Thursday, 4 January 2018

Castleconnell’s Tontine houses
form an elegant Regency terrace

The Tontines in Castleconnell, Co Limerick, is an elegant terrace of four Regency houses (Photograph: Patrick Comerford, 2017)

Patrick Comerford

Castleconnell in Co Limerick has retained its 18th and 19th century character with the traditional facades of the shops, pubs, hotels and houses. The abundance of elegant Georgian and Regency houses gives the village a unique character that is unusual in most Irish villages.

On the edges of the village, the Tontines is a fine terrace of four Regency period houses built in 1812. Samuel Lewis notes in his Topographical Dictionary that the Tontine terrace was built by William Gabbett through a fund raised by subscription.

Tontines were an investment plan in which participants bought shares in a common fund and received an annuity that increased every time a participant died, with the entire fund going to the final survivor or to those who survived after a specified time.

In Limerick, the terrace of Georgian houses on Pery Square is known to most people as the Tontines because it was built as a speculative development by the Pery Square Tontine Company in 1835-1838. By 1838, the houses in the terrace were let to tenants.

The most widely-known Tontine-inspired stories include Robert Louis Stevenson’s novel The Wrong Box (1889), Agatha Christie’s 4.50 from Paddington (1957), a Miss Marple murder mystery, and Something Fishy (1957), a novel by PG Wodehouse. The Wrong Box was made into a movie by Bryan Forbes (1966), and the star-studded cast includes John Mills, Ralph Richardson, Michael Caine, Peter Cook, Dudley Moore, Peter Sellers, Irene Handl, Nanette Newman and Tony Hancock.

The word ‘tontine’ is derived from Lorenzo de Tonti, an Italian political exile living in France. He proposed the original tontine to Cardinal Mazarin in the early 1650s to help King Louis XIV raise revenue. The French treasury, depleted by the Thirty Years War and rebellions in France, needed to raise money. The idea spread to Italy, Switzerland and Britain, but Tontines in their purest form were banned in Britain under the Life Assurance Act of 1774, primarily because of the perverse incentives inherent in a product that offers benefits when others die.

In a tontine investment scheme, the shareholders derive some profit or benefit while they are living, but the value of each share devolves to the other participants and not the shareholder’s heirs on the death of each shareholder.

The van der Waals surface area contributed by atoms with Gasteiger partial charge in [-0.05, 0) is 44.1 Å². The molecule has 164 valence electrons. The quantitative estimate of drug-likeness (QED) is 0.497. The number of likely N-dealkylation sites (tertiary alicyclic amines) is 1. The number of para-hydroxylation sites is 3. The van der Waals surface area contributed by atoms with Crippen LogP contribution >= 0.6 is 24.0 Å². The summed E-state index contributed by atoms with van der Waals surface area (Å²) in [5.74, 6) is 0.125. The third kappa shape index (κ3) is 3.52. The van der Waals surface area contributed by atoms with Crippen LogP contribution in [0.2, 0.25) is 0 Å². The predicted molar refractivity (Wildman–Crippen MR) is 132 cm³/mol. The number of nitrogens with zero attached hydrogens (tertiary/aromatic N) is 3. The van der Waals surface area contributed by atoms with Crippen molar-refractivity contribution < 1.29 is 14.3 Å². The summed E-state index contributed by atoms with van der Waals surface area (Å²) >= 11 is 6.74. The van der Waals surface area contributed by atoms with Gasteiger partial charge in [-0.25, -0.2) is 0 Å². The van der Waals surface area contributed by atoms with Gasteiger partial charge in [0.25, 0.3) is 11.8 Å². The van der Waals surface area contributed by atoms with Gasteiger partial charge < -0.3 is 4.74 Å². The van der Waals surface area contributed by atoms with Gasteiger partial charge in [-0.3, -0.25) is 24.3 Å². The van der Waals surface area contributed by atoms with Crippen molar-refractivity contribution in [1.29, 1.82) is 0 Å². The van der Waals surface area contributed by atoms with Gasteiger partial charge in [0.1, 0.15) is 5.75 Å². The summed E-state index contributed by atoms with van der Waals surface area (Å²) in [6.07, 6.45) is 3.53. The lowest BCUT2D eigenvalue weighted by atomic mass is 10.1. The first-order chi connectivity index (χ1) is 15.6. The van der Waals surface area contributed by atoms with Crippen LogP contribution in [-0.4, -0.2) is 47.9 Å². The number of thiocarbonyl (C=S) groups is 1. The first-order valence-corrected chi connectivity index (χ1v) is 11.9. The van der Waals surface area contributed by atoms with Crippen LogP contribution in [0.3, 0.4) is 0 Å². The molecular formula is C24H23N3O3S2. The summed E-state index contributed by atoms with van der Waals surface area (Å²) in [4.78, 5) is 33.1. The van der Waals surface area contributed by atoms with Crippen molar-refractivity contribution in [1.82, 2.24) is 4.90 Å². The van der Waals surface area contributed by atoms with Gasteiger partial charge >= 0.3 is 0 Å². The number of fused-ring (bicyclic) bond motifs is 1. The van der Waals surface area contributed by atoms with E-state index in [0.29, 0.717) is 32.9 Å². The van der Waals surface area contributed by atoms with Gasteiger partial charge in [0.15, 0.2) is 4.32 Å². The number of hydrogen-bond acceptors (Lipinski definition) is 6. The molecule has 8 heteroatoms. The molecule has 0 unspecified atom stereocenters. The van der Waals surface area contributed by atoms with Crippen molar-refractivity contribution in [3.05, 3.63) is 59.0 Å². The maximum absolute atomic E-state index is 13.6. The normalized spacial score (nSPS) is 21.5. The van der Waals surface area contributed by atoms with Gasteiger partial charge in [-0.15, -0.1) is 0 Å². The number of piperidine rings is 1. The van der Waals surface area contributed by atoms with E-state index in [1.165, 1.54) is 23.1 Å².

But Gabbett’s speculative venture in Castleconnell was a financial failure, but his houses, which are set back slightly from the line of the road, form an elegant terrace that is an attractive feature in the streetscape of the village.

At the right-hand end of the terrace, No 1 is an elegantly proportioned and substantial house. This is an end-of-terrace, two-bay, three-storey house with a basement, and with a wrought-iron balcony on the first floor. A round-headed opening over the timber-panelled front door has a cobweb fanlight and the doorcase is flanked by Ionic-style columns.

This house retains its original form and character, with important salient features and materials. The early surviving wrought-iron balcony and limestone dressings contribute to the historic character of the piece.

In 2012, the Mitchell family was living at No 1. John and Camilla had lived there since the 1960s having returned from Chepstow in England with their three children.

No 2 The Tontines, is a mid-terrace, two-bay, three-storey house with a basement and wrought-iron balconies to first floor. A round-headed opening over the timber-panelled front door has a cobweb fanlight and the doorcase is flanked by Doric-style columns.

William and Elizabeth Breen and their family moved into No 2 The Tontines in February 1981.

No 3 The Totines is a mid-terrace, two-bay, three-storey house with a basement, but without a balcony. A round-headed opening over the timber-panelled front door has a cobweb fanlight, and the house retains many unique features.

Bruce, Colette and Saibhe Bullock were living at No 3 The Tontines in 2012. In May 2015, this carefully renovated house, was placed on the market through Sherry FitzGerald O’Malley with an asking price of €450,000.

The four-bedroom house has 3,250 sq ft of living space with features such as high ceiling and cornicing, original fireplaces and floorboards and a cellar in the basement. The rooms include a large drawing room and a large dining room both with fireplaces and original flooring.

At the left-end of the terrace, No 4 is an elegantly proportioned and substantial Regency or Georgian house, and retains its original form and character. This end-of-terrace house was formerly the rectory in Castleconnell.

This end-of-terrace, four-bay, three-storey over basement house also has a porch at the front. The wrought-iron balcony on the first floor, the sliding-sash windows and the limestone dressings all contribute to the character of the house. Above the timber-panelled door, the round-headed opening has a cobweb fanlight and the door is flanked by Ionic-style columns.

In 2012, the O’Connell family was living at No 4 The Tontines, known as the Glebe House. The residents of these houses celebrated the bicentenary of the Castleconnell Tontine in 2012.

This terrace of houses remains an elegant and attractive feature in the streetscape of Castleconnell.

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